The desperate final hours of 39 Vietnamese migrants who died in the back of a lorry were recorded in heartbreaking phone calls from inside.
Irish truck driver Eamonn Harrison, 23, and Gheorghe Nica, 43, are accused of the manslaughter of the Vietnamese migrants who were found dead in a trailer in Grays, Essex, last October.
A trial at the Old Bailey has heard the harrowing details of the last moments of their lives.
Dying victim Nguyen Tho Tuan, 25, left a message for his wife, children and mother at 7.37pm after the phone signal in the trailer cut out.
He said: “It’s Tuan. I am sorry. I cannot take care of you. I am sorry. I am sorry. I cannot breathe. I want to come back to my family. Have a good life.”
They tried in vain to call for help from the outside world but their bodies were not discovered until the following morning, the jury was told.
At shortly before 7pm on October 22 a call was made to 113, which jurors were told is the equivalent of the 999 emergency services in Vietnam.
Another male victim left a message saying: “I can’t breathe. I’m sorry. I have to go now.” After a long pause he added: “It’s all my fault.”
Moments later another voice could be heard saying: “He’s dead.”
The temperature inside the container had jumped to 35C by 6.25pm, and the court was shown photos taken by 26-year-old Pham Thi Tra My after the heat began to reach the “unbearable” highs.
By 6.59pm, another victim had attempted to call emergency services, the court heard.
Prosecutor Emlyn Jones said that the air in the trailer would have become “toxic” after about nine hours of confinement, and migrants would have started dying shortly after – at around 10 to 10.30pm.
Data from the victims’ phones placed them in various locations around Brussels and Paris the day they died, suggesting they travelled northbound to the Belgian border before making the fateful trip to the UK.
The prosecution claimed Harrison arranged to meet the migrants at Chemin Noord Straete, France, where they arrived in taxis and hid in an “agricultural shed” until he collected them.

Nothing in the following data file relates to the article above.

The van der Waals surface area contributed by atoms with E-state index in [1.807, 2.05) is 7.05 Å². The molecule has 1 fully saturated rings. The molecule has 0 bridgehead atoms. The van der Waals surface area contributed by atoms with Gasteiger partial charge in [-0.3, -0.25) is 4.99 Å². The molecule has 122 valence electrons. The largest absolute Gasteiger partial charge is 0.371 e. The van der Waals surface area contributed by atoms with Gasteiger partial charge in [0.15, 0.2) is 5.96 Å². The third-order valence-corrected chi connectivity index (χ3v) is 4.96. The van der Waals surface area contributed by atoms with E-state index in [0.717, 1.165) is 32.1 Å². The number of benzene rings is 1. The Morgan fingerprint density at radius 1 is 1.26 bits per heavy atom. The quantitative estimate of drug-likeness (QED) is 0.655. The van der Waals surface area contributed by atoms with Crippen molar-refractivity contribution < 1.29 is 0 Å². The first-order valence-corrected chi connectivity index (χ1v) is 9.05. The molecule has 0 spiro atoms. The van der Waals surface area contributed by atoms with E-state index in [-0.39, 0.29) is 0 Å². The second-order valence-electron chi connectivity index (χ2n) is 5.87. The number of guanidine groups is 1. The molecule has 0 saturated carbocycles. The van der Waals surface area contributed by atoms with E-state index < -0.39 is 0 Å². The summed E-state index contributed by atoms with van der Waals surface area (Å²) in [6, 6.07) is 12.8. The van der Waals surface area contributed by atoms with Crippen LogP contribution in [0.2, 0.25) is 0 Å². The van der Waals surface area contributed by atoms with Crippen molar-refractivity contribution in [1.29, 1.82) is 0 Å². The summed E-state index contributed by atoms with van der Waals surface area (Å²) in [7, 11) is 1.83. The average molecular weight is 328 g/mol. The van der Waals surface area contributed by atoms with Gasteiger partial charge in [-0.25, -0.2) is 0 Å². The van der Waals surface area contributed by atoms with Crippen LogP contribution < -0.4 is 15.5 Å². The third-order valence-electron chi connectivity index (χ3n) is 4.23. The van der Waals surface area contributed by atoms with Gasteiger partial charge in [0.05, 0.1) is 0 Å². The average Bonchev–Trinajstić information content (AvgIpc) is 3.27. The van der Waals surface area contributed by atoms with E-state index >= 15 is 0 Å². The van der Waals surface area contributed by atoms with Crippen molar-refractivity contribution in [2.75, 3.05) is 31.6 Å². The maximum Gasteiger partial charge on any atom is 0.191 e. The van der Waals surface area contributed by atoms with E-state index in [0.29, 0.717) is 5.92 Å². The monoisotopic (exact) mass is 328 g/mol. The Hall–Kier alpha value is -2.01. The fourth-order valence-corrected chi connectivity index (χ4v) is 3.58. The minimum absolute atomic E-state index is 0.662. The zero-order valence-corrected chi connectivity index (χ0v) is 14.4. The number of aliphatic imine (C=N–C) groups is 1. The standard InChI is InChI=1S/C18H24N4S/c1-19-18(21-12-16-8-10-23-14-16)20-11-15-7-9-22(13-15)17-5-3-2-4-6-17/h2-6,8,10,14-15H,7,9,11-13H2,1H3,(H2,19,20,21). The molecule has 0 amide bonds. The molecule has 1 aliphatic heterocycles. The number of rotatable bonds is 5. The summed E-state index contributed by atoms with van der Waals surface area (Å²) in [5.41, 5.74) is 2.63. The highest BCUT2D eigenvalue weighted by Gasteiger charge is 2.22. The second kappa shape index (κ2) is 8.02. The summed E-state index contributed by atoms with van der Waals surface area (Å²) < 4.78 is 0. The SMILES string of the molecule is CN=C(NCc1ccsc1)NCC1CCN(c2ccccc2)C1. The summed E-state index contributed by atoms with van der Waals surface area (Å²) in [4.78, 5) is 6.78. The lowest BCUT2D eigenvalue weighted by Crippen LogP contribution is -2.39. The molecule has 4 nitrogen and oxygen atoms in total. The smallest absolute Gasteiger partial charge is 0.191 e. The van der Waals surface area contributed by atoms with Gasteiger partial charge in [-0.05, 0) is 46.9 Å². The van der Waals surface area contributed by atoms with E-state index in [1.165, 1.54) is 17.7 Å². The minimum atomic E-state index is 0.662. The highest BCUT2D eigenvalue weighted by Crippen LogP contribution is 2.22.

Passerby Laetitia Mockelyn is said to have witnessed the meeting, seeing the Vietnamese nationals “run into” their temporary shelter before jumping into the back of a lorry shortly after.
Mr Jones said: “She (Ms Mockelyn) refers to the people she saw as ‘migrants’, because no doubt what was going on was obvious.”
He went on to say: “Laura Martin, a forensic scientist and expert in Occupational Hygiene and Health and Safety has calculated the length of time 39 adults could spend in the confined and airtight trailer before the atmosphere became toxic.
“She estimates that after 8 and a half to 9 hours after the trailer was sealed shut for the final time, the toxic threshold would have been reached, which would have resulted in deaths occurring shortly thereafter. That would equate to approximately 10 to 10.30pm.
“She is reinforced in that opinion by the fact that her estimated time of fatal atmospheric toxicity coincides with the temperature in the trailer reaching its peak of 38.5C between 9.42pm and 10.42pm, after which it began gradually to fall again.”
A port worker who moored the container of dying migrants noticed a “pungent” smell “similar to waste,” the court was told.
The Clementine – the cargo ship on which the trailer had sailed – docked at Purfleet, Essex, just after midnight on October 23 and was picked up by lorry driver Maurice Robinson at 1.07am.
The migrants are thought to have died at around 10 to 10.30pm, the court heard.